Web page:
For movie fans, there is that odd stretch of time between a film’s initial release and when it hits the DVD/On-Demand market. Maybe it’s playing in a second-run theater or maybe it’s just in limbo. Regardless, DirecTV is betting that customers would be willing to pay a premium to watch movies during that lame-duck time period.
Earlier today, we wrote about the numerous complaints we’d received about some shady dealings over at Walmart.com. Seems that many, many people had been lured into pre-ordering the Blu-ray/Standard DVD/Digital Copy combo pack of Iron Man 2 at the price of $15, only to then receive an e-mail from Walmart that their orders were canceled “due to limited availability.” This struck many people as odd, since Walmart was still taking orders for the same item, but at a much higher price. And guess what — you were right.
Why rent the cow when you can borrow the milk for free? That seems to be the mindset of many Americans, as a new study claims that more DVDs are borrowed from libraries each day than are rented via Netflix, Redbox or Blockbuster.
We know that Consumerist has readers in Canada; we can hear them gloating every time we write about health care. But for years, we’ve had something our neighbors to the north (unless you’re reading this in Alaska) have been coveting — Netflix. Alas, that piece of Americana is soon to go international when it launches a video-streaming service in Canada later this year.
As anyone who has followed the nosedive of Blockbuster knows, it’s dangerous for a company in the video business to be too staid. Thus, DVD kiosk company Redbox is dipping its toes into the video game market at the same time it’s also testing out higher price points in some areas.
A bit of advice to school teachers out there. If your husband likes schoolgirl-themed pornography, keep it away from the class’ video yearbook. Unfortunately, the internet was not able to administer this advice before one Florida teacher swapped a porn DVD for the yearbook and gave it to a second grader. The mother is understandably upset.
Remember a few weeks back when we wrote of the Colorado teen who was arrested for an overdue DVD from his local library? There’s an update — the judge who issued the arrest warrant in the case has been fired.
Because James Cameron’s Avatar — that little indie film about indigenous people fighting against corporate greed — apparently didn’t make enough money at the box office, Twentieth Century Fox has decided to come out with three different DVD versions of the flick.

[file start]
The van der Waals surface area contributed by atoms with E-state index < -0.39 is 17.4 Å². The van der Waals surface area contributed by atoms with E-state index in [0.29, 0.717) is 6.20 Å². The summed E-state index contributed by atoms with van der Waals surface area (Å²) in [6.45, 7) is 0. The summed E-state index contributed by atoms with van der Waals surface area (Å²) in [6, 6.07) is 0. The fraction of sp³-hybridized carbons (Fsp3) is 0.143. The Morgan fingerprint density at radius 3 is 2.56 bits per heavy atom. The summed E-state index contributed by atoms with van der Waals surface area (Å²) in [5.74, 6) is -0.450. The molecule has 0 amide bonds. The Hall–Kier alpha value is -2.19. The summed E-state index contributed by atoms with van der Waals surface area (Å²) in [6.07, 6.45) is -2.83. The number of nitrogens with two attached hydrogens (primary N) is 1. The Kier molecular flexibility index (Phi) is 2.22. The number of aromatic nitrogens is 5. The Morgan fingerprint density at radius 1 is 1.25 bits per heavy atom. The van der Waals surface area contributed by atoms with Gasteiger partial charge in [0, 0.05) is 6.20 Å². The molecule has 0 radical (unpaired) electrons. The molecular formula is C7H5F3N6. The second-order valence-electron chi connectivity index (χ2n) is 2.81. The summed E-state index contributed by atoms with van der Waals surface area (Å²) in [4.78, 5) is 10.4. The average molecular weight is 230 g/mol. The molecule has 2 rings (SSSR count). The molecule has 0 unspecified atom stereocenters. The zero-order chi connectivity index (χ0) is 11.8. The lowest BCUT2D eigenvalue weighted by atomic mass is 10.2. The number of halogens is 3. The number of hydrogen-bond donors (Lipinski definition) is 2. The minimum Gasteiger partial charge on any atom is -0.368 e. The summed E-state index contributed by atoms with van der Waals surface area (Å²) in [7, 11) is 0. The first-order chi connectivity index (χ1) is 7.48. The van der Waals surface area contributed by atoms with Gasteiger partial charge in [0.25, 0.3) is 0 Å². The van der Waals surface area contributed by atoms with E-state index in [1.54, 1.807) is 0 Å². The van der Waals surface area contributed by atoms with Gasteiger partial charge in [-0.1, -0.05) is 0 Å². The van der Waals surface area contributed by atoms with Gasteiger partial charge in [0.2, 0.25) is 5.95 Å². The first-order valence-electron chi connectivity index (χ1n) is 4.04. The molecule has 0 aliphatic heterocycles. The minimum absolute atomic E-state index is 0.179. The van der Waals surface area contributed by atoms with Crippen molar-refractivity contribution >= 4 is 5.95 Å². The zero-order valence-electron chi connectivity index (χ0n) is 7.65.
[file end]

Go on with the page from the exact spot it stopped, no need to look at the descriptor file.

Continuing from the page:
A 19-year-old was pulled over at a traffic stop in Colorado a few weeks ago and quickly found himself arrested on an outstanding warrant. The charge? Not drugs or murder or even tax fraud. No, the perp was picked up because of an overdue DVD from his local library.
Earlier this month, Netflix made a deal with Warner Bros. to delay new DVD releases for 28 days. Over at Hacking Netflix, the CEO of the company goes into some detail on why he approached Warner Bros. to begin with (it was his idea, not theirs), and why he thinks it will work out better for everyone except those customers who signed up expecting all new releases all the time.
Netflix has agreed to terms with Warner Bros. that will delay rentals of new DVD releases for 28 days. Warner Bros. has unilaterally imposed the same restriction on Redbox — and those negotiations were apparently much less friendly and involved more lawyers.
If you’ve found Netflix’s pricing pyramid a bit tough to unravel, you’re not alone. The cost of renting 3 DVDs is $17/month, whereas 6 DVDs is $36 (16.99 and 35.99, to be precise, but we don’t count pennies here). Similarly, 4 DVDs is $24/month, 8 is $48. By traditional economies of scale, this may not make much sense: Getting 6 DVDs costs MORE than getting two 3 DVD subscriptions. And getting 8 DVDs isn’t any cheaper than getting two 4 DVD plans.
With its ubiquitous DVD rental kiosks, Redbox has been known to toy with our emotions. The machines have taken up all the choice grocery store spots where your favorite stale gumball machines used to sit. And company execs taunted us by dreaming up that awesome Free Movie Mondays promotion only to vow to take it away by the end of the summer.
Reader Erin writes in to warn readers that Best Buy is offering a thirty-dollar firmware update to certain Blu-Ray players, and warning that without the update, some newer titles might not work. Erin checked the manufacturer’s website and found no announced firmware updates, and the newer titles play just fine.
Reuters says that Blockbuster will begin offering 99 cent rentals for the first time ever, according to CEO Jim Keyes. The details of which movies will be 99 cents have not been announced, but Keyes did say that the price point would include “thousands of DVDs, including many classic older movies.”
Netflix will be start charging you $1 more per month to offset the costs of Blu-Ray movies, starting November 5. You have to opt-in to the Blu-Ray access, and the $1 surcharge, by going to “your account” and “add Blu-Ray access.” If you don’t already have Blu-Ray access on your account, then your membership price stays the same. Sounds like they needed to invent a way to make more money and this fee, admittedly small, seemed the best way to go about it. Copy of the email they sent subscribers, inside.